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The Dynamics of Son Preference, Technology Diffusion, and Fertility Decline Underlying Distorted Sex Ratios at Birth: A Simulation Approach

Ridhi Kashyap () and Francisco Villavicencio
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Ridhi Kashyap: Max Planck Institute for Demographic Research
Francisco Villavicencio: University of Southern Denmark

Demography, 2016, vol. 53, issue 5, 1261-1281

Abstract: Abstract We present a micro-founded simulation model that formalizes the “ready, willing, and able” framework, originally used to explain historical fertility decline, to the practice of prenatal sex selection. The model generates sex ratio at birth (SRB) distortions from the bottom up and attempts to quantify plausible levels, trends, and interactions of son preference, technology diffusion, and fertility decline that underpin SRB trajectories at the macro level. Calibrating our model for South Korea, we show how even as the proportion with a preference for sons was declining, SRB distortions emerged due to rapid diffusion of prenatal sex determination technology combined with small but growing propensities to abort at low birth parities. Simulations reveal that relatively low levels of son preference (about 20 % to 30 % wanting one son) can result in skewed SRB levels if technology diffuses early and steadily, and if fertility falls rapidly to encourage sex-selective abortion at low parities. Model sensitivity analysis highlights how the shape of sex ratio trajectories is particularly sensitive to the timing and speed of prenatal sex-determination technology diffusion. The maximum SRB levels reached in a population are influenced by how the readiness to abort rises as a function of the fertility decline.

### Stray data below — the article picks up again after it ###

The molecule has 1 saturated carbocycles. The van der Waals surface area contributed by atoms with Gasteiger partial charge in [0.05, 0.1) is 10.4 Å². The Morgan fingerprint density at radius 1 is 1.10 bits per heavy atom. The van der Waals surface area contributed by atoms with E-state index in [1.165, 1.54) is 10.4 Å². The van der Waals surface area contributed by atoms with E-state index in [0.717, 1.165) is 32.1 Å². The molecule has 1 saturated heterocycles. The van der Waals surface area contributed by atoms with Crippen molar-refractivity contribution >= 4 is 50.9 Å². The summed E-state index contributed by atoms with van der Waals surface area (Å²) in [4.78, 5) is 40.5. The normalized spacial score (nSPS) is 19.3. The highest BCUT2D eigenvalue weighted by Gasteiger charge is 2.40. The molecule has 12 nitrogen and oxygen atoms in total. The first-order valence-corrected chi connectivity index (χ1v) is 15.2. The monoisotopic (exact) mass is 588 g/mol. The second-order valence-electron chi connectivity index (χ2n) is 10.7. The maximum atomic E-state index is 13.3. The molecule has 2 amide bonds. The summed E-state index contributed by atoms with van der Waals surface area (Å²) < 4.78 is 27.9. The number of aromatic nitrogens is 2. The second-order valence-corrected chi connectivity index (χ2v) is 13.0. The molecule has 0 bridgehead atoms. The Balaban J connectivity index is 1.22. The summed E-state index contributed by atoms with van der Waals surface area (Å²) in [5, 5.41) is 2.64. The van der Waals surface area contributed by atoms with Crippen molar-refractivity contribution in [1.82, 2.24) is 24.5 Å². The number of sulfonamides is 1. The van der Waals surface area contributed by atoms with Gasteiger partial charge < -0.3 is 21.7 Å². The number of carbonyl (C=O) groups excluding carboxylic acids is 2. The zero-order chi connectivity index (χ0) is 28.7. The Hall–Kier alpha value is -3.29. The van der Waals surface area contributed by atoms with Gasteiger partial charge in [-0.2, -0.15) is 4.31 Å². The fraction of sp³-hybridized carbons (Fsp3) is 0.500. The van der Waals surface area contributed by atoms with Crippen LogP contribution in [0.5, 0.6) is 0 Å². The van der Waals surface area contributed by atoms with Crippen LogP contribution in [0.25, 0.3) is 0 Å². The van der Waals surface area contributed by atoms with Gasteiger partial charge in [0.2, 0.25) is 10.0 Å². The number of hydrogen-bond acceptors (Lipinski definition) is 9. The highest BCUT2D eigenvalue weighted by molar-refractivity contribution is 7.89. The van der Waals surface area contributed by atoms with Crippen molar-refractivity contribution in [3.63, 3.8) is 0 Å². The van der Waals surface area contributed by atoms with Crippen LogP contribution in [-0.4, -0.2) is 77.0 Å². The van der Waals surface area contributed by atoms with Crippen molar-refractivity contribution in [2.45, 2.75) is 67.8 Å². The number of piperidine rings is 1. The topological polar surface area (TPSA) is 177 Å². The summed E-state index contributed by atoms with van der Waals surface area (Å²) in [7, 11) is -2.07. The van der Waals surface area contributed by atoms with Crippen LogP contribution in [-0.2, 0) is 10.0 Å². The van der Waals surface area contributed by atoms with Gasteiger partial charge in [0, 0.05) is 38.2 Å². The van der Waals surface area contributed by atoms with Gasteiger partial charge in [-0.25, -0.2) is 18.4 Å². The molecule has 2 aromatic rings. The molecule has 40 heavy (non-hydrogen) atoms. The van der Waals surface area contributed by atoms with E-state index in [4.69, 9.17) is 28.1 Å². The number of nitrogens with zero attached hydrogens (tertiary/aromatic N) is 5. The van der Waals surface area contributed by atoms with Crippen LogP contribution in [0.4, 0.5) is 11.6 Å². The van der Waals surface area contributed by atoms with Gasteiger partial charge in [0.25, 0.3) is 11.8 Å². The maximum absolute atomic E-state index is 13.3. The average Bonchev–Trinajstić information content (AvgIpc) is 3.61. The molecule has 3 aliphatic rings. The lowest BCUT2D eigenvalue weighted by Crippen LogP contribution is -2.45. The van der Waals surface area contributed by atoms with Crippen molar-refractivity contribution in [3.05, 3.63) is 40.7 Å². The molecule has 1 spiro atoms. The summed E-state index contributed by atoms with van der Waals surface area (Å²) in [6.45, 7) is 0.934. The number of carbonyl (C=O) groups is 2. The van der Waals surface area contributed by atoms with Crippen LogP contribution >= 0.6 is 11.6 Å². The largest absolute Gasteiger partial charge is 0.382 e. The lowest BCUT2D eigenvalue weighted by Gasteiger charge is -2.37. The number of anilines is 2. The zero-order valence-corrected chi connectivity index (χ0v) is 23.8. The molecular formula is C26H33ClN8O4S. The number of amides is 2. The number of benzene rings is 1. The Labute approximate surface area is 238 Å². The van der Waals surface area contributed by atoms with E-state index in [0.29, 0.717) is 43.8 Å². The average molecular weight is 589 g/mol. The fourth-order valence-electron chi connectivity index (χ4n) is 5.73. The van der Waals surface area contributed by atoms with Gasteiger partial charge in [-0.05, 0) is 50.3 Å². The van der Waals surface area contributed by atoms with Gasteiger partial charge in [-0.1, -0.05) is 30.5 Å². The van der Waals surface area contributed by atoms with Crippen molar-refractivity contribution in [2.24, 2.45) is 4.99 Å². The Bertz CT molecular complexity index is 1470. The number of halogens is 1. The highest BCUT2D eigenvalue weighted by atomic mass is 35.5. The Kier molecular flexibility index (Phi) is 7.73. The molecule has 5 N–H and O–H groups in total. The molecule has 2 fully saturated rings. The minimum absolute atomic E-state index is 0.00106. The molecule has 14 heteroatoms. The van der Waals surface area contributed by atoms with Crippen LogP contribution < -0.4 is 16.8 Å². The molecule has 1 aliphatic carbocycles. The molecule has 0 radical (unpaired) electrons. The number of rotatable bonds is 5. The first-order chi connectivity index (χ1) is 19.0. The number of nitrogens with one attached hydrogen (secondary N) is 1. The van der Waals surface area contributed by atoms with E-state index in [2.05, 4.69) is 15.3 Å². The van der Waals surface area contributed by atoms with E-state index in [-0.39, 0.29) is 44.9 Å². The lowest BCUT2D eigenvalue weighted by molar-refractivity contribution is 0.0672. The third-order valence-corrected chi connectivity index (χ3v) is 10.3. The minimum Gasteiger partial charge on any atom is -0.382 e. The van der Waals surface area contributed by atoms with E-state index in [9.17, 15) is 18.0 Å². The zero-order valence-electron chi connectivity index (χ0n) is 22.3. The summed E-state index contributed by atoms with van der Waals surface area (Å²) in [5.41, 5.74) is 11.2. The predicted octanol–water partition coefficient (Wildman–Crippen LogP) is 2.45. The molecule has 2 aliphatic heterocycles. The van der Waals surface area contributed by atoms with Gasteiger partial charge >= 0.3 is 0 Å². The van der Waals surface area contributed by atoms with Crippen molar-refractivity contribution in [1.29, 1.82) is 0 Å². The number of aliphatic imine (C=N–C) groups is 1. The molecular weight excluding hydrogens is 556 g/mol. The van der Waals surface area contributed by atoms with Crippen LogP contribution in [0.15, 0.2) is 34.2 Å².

Keywords: Sex ratio at birth; Fertility decline; Son preference; Sex-selective abortion; Microsimulation (search for similar items in EconPapers)
Date: 2016
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